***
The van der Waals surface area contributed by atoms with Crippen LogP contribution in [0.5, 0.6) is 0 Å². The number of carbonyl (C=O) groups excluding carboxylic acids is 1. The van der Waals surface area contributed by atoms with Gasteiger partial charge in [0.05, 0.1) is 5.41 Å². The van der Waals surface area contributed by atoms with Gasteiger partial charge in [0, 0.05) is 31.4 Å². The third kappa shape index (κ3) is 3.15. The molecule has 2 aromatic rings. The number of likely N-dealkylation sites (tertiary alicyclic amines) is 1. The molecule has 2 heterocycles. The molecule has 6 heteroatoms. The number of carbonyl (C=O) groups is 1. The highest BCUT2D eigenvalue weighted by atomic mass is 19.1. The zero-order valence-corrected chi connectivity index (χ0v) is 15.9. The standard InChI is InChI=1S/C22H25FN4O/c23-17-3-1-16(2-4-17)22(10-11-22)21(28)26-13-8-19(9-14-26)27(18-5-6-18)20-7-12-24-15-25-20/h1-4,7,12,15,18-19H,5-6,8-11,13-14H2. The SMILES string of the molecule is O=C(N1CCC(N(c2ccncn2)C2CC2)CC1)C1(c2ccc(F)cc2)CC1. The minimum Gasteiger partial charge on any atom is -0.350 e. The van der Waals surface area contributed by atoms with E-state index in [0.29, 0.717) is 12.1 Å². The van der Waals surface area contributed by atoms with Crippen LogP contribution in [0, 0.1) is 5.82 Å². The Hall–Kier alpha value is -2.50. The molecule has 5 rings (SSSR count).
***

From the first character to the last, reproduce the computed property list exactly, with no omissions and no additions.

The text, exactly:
The van der Waals surface area contributed by atoms with Crippen LogP contribution in [0.5, 0.6) is 0 Å². The number of carbonyl (C=O) groups excluding carboxylic acids is 1. The van der Waals surface area contributed by atoms with Gasteiger partial charge in [0.05, 0.1) is 5.41 Å². The van der Waals surface area contributed by atoms with Gasteiger partial charge in [0, 0.05) is 31.4 Å². The third kappa shape index (κ3) is 3.15. The molecule has 2 aromatic rings. The number of likely N-dealkylation sites (tertiary alicyclic amines) is 1. The molecule has 2 heterocycles. The molecule has 6 heteroatoms. The number of carbonyl (C=O) groups is 1. The highest BCUT2D eigenvalue weighted by atomic mass is 19.1. The zero-order valence-corrected chi connectivity index (χ0v) is 15.9. The standard InChI is InChI=1S/C22H25FN4O/c23-17-3-1-16(2-4-17)22(10-11-22)21(28)26-13-8-19(9-14-26)27(18-5-6-18)20-7-12-24-15-25-20/h1-4,7,12,15,18-19H,5-6,8-11,13-14H2. The SMILES string of the molecule is O=C(N1CCC(N(c2ccncn2)C2CC2)CC1)C1(c2ccc(F)cc2)CC1. The minimum Gasteiger partial charge on any atom is -0.350 e. The van der Waals surface area contributed by atoms with E-state index in [0.29, 0.717) is 12.1 Å². The van der Waals surface area contributed by atoms with Crippen LogP contribution in [0, 0.1) is 5.82 Å². The Hall–Kier alpha value is -2.50. The molecule has 5 rings (SSSR count).